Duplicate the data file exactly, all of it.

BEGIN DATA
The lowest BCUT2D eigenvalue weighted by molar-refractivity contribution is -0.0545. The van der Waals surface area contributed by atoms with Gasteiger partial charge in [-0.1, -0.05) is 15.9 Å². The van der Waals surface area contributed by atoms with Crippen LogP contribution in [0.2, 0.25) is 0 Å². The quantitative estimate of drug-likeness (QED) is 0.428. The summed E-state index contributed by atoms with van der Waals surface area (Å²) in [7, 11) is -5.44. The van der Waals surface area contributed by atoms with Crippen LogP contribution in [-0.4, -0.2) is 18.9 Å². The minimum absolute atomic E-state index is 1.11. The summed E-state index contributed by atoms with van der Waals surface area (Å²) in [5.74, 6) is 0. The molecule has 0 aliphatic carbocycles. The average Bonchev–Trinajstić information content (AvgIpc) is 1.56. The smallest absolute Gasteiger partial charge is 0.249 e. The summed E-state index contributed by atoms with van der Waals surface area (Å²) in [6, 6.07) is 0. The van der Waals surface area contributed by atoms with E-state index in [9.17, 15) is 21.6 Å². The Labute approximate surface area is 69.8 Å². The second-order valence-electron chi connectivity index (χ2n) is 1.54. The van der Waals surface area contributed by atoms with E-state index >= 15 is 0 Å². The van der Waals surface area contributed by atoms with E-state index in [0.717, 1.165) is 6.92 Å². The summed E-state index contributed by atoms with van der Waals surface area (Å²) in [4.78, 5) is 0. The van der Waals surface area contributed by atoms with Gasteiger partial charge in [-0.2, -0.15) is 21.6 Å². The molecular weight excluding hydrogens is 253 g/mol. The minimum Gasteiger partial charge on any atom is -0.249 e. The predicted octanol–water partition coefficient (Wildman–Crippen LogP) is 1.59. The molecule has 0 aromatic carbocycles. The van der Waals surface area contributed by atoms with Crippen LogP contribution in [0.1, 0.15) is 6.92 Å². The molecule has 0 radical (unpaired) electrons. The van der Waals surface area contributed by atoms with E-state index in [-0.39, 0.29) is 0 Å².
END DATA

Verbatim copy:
The lowest BCUT2D eigenvalue weighted by molar-refractivity contribution is -0.0545. The van der Waals surface area contributed by atoms with Gasteiger partial charge in [-0.1, -0.05) is 15.9 Å². The van der Waals surface area contributed by atoms with Crippen LogP contribution in [0.2, 0.25) is 0 Å². The quantitative estimate of drug-likeness (QED) is 0.428. The summed E-state index contributed by atoms with van der Waals surface area (Å²) in [7, 11) is -5.44. The van der Waals surface area contributed by atoms with Crippen LogP contribution in [-0.4, -0.2) is 18.9 Å². The minimum absolute atomic E-state index is 1.11. The summed E-state index contributed by atoms with van der Waals surface area (Å²) in [5.74, 6) is 0. The molecule has 0 aliphatic carbocycles. The average Bonchev–Trinajstić information content (AvgIpc) is 1.56. The smallest absolute Gasteiger partial charge is 0.249 e. The summed E-state index contributed by atoms with van der Waals surface area (Å²) in [6, 6.07) is 0. The van der Waals surface area contributed by atoms with E-state index in [9.17, 15) is 21.6 Å². The Labute approximate surface area is 69.8 Å². The second-order valence-electron chi connectivity index (χ2n) is 1.54. The van der Waals surface area contributed by atoms with E-state index >= 15 is 0 Å². The van der Waals surface area contributed by atoms with E-state index in [0.717, 1.165) is 6.92 Å². The summed E-state index contributed by atoms with van der Waals surface area (Å²) in [4.78, 5) is 0. The van der Waals surface area contributed by atoms with Gasteiger partial charge in [-0.2, -0.15) is 21.6 Å². The molecular weight excluding hydrogens is 253 g/mol. The minimum Gasteiger partial charge on any atom is -0.249 e. The predicted octanol–water partition coefficient (Wildman–Crippen LogP) is 1.59. The molecule has 0 aromatic carbocycles. The van der Waals surface area contributed by atoms with Crippen LogP contribution in [0.1, 0.15) is 6.92 Å². The molecule has 0 radical (unpaired) electrons. The van der Waals surface area contributed by atoms with E-state index in [-0.39, 0.29) is 0 Å².